5. MOST importantly MFunds cannot protect you ravaging effects of secular BEAR mkt. By their prospectus rules, they have to REMAIN invested by 80-90%, no matter what. They will not time the market. They CANNOT buy any products to go against the mkt per SEC rules. Same with 401k and pension funds! Study those MFunds’s performance during BEAR time frames like 2000 or 2008!
          6. With ETFs I can always inverse ETFs (1x,2x or3x) always matched with it’s long variety as hedges! I have been doing since 2003. Didn’t lose a penny during GFC!
          7. There are so many eclectic/alternate and derivative ETFs for those with guts, to add UNCORRELATED assets in times like NOW. Just Diversification won’t work during Bear mkts!

          Plenty of choices in Energy, natural gas, grains/seeds! Only MFunds I find useful are BEAR Mkt MFunds, again have to be traded with hedges with their opposite variety. All these flexibility IS NOT with ‘garden’ variety MFunds!

        • RockHard says:

          Cas127

          >it would be nice to see ETFs with explicit, pretty precise valuation metric rules – ie, no stocks with PEs higher than 30, etc. Considering there are thousands of ETFs, it is odd that such ETFs don’t seem to exit.

          Sunny129, that must be edifying to get all that off your chest. Let me focus on one part, because that’s what I was addressing:

          >1. For each MFund there is ALWAYS an equivalent ETFs in the SAME family

          I know you got caught up in venting, but would you care to address Cas127’s point?

      • VintageVNvet says:

        surprised that you, Cas127,,,
        ”apparently” don’t know OR ”acknowledge” what IMHO Wolf makes SO clear with the honest reporting on his wonder full site…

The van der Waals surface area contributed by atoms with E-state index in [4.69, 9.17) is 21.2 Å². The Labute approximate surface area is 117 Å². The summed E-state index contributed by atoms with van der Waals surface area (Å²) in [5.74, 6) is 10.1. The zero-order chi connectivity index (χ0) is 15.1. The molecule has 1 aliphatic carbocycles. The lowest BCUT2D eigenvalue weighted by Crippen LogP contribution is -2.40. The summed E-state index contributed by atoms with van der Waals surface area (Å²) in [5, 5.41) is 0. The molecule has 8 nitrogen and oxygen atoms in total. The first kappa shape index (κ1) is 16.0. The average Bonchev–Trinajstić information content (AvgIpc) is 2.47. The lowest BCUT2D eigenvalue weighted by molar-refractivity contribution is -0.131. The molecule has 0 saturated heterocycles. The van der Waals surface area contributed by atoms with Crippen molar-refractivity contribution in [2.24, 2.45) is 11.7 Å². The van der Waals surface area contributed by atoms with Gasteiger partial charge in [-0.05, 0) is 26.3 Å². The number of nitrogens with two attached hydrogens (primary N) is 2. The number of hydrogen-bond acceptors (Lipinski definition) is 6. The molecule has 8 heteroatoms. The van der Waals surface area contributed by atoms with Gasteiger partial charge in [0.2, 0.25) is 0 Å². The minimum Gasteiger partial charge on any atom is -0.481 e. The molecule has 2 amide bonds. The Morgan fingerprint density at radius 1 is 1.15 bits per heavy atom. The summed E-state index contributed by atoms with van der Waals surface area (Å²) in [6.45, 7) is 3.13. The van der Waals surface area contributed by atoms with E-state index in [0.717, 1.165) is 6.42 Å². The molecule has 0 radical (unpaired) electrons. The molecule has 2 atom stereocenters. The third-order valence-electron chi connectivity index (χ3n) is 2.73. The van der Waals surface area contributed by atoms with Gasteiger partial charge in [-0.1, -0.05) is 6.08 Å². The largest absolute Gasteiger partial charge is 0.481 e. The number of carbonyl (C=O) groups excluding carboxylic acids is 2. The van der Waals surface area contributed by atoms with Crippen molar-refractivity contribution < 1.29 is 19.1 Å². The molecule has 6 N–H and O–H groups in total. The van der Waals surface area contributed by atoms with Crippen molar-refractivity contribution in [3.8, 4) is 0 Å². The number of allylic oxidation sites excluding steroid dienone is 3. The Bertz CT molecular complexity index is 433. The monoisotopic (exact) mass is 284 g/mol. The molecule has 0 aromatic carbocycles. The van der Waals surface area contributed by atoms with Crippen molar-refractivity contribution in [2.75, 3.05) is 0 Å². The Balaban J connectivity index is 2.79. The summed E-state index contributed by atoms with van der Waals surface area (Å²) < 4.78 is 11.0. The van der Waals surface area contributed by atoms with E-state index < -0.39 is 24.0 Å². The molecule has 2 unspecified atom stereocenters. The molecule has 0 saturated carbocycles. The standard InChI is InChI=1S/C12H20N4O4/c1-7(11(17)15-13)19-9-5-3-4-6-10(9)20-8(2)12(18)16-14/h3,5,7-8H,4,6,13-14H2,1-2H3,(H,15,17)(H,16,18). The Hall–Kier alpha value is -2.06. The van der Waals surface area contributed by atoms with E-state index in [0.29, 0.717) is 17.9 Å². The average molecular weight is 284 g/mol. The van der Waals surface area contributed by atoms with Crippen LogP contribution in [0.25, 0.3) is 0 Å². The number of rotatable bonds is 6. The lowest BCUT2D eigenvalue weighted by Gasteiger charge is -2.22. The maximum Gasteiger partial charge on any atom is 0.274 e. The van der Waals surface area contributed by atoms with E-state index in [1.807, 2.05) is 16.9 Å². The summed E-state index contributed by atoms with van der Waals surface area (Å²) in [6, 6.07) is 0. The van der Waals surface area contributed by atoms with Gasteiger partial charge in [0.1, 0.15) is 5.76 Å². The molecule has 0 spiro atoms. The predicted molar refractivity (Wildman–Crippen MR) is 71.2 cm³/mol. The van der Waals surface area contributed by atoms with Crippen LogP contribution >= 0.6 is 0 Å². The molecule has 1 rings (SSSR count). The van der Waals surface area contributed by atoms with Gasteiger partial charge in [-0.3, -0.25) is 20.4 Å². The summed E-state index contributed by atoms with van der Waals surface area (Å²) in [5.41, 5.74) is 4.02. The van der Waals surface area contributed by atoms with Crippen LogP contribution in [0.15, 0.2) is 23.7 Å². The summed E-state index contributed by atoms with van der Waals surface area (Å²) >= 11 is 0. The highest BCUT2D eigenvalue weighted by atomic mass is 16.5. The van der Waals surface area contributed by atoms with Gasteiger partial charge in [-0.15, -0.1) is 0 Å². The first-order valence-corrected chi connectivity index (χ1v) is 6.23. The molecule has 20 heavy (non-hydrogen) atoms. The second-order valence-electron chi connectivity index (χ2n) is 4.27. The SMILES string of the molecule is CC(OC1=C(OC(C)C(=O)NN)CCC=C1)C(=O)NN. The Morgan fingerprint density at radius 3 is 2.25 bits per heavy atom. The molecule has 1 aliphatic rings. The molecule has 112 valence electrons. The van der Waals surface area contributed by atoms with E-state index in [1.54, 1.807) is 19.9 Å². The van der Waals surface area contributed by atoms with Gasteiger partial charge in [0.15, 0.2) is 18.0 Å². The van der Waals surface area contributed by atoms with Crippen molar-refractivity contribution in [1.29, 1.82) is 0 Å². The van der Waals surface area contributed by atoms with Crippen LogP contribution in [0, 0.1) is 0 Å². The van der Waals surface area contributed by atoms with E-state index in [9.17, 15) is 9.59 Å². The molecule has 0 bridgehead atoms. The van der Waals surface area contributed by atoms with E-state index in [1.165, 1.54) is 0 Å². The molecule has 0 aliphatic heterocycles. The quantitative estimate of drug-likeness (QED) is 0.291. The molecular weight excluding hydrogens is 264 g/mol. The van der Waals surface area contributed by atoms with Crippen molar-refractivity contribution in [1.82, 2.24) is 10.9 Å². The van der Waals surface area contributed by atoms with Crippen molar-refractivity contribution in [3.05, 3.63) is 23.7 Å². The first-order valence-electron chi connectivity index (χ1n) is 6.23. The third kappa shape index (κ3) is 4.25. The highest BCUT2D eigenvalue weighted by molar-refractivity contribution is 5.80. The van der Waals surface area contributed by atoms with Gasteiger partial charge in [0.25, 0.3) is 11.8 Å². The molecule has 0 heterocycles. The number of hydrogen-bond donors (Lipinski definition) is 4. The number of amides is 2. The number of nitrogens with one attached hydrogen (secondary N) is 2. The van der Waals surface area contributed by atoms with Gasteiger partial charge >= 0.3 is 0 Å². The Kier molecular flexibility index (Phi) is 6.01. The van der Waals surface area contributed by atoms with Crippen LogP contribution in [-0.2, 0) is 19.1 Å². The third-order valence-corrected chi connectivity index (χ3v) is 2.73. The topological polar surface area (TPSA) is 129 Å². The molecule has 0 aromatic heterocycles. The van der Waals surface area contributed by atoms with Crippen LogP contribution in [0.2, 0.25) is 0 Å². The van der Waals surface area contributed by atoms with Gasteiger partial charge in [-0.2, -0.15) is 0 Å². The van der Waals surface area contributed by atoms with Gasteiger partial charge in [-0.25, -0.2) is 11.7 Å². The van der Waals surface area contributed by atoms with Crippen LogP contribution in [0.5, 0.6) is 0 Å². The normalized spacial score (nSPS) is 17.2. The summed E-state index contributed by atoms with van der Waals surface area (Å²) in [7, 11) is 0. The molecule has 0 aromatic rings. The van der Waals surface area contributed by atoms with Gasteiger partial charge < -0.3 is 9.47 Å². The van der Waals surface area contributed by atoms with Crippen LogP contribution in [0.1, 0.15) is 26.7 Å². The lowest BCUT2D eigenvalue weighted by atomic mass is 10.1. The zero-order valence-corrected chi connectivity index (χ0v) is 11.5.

but, PLEASE, keep on keeping on reporting on here,,, from ”where you’re at”
        Thank you…

        • cb says:

          @ VintageVNvet – ” ”apparently” don’t know OR ”acknowledge” what IMHO Wolf makes SO clear with the honest reporting on his wonder full site… ”
          —————————————

          What is it That Wolf makes SO clear, that you are talking about?

        • Cas127 says:

          Cb,

          I kinda have the same question…idk what I’m missing.

          I’ve been writing about the limitations of indexing today (though indexing still better than 95% of alternatives).

        • NBay says:

          So what’s with insulting Peach Cas?
          You just said basically what he did.
          And since when did “impoverished” become an insult?

  3. Flea says:

    Americas economy has mostly been a roller coaster ride since inception. Why.because this country was created by the rich,who sell before asset bubbles pop . Nadella ,Musk,Bezos plus many more in the know . Including corrupt politicians and fed members with no repercussions,just resign.Then when bottom falls out they buy back in simple really. And people wonder why there’s so many billionaires.

    • RH says:

      Amen. The ultra-rich have clearly realized that inflation can only be tamed with their “Federal” Reserve making interest rate increases that are just going to cause a recession or more likely a depression. They are now preparing to crash the economy later this year, buy whatever is on sale at bargain prices after the crash, and to buy more real estate and other critical assets with fundamental value that will bounce back when the economy later recovers: e.g., trains, power generation stations, etc. I think that they will time the crash to ensure no laws abolishing the exclusion of their foreign income from US taxation can pass in future years: teach a lesson to those who dared.

      All this will be enabled by “Fed” lending to its banksters and their cronies that as in 2008 will be done secretly again: “Another Secret Federal Reserve Bailout, $7.7 Trillion This Time” in new american. This will be like California judicial contributions (which sometimes conceal bribes), which are supposed to be public, but the websites that are supposed to allow the public to see the names and amounts of the regular contributors to the most corrupt of judges do not allow such disclosures, so you cannot affidavit corrupt judges that got regular money from the opposing law firms in your lawsuits: check the webpage with California Judges 2011 Form Digitized Data which always shows “error 404” if you try to click on “Click Here to View Data.”